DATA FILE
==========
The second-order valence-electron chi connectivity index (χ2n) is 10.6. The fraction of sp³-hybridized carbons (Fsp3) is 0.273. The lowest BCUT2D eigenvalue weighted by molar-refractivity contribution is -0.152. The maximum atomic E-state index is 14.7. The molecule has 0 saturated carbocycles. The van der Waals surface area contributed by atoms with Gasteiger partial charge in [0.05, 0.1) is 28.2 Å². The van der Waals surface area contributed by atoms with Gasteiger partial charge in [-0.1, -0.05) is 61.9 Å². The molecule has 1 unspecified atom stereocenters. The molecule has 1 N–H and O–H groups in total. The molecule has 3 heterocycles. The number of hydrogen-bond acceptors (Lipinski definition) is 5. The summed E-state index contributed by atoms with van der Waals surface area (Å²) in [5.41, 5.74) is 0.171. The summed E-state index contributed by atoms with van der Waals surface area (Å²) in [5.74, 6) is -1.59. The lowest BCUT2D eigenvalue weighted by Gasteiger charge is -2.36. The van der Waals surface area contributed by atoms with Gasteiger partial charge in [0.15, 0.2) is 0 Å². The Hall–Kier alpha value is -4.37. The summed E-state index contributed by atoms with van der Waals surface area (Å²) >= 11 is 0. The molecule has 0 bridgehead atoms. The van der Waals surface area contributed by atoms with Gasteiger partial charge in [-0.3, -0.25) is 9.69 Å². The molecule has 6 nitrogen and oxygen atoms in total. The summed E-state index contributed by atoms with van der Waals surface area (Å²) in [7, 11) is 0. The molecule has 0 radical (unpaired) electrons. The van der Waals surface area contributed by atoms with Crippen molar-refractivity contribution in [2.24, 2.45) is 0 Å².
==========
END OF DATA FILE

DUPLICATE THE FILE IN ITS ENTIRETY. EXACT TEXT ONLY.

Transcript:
The second-order valence-electron chi connectivity index (χ2n) is 10.6. The fraction of sp³-hybridized carbons (Fsp3) is 0.273. The lowest BCUT2D eigenvalue weighted by molar-refractivity contribution is -0.152. The maximum atomic E-state index is 14.7. The molecule has 0 saturated carbocycles. The van der Waals surface area contributed by atoms with Gasteiger partial charge in [0.05, 0.1) is 28.2 Å². The van der Waals surface area contributed by atoms with Gasteiger partial charge in [-0.1, -0.05) is 61.9 Å². The molecule has 1 unspecified atom stereocenters. The molecule has 1 N–H and O–H groups in total. The molecule has 3 heterocycles. The number of hydrogen-bond acceptors (Lipinski definition) is 5. The summed E-state index contributed by atoms with van der Waals surface area (Å²) in [5.41, 5.74) is 0.171. The summed E-state index contributed by atoms with van der Waals surface area (Å²) in [5.74, 6) is -1.59. The lowest BCUT2D eigenvalue weighted by Gasteiger charge is -2.36. The van der Waals surface area contributed by atoms with Gasteiger partial charge in [0.15, 0.2) is 0 Å². The Hall–Kier alpha value is -4.37. The summed E-state index contributed by atoms with van der Waals surface area (Å²) >= 11 is 0. The molecule has 0 bridgehead atoms. The van der Waals surface area contributed by atoms with Gasteiger partial charge in [-0.3, -0.25) is 9.69 Å². The molecule has 6 nitrogen and oxygen atoms in total. The summed E-state index contributed by atoms with van der Waals surface area (Å²) in [7, 11) is 0. The molecule has 0 radical (unpaired) electrons. The van der Waals surface area contributed by atoms with Crippen molar-refractivity contribution in [2.24, 2.45) is 0 Å².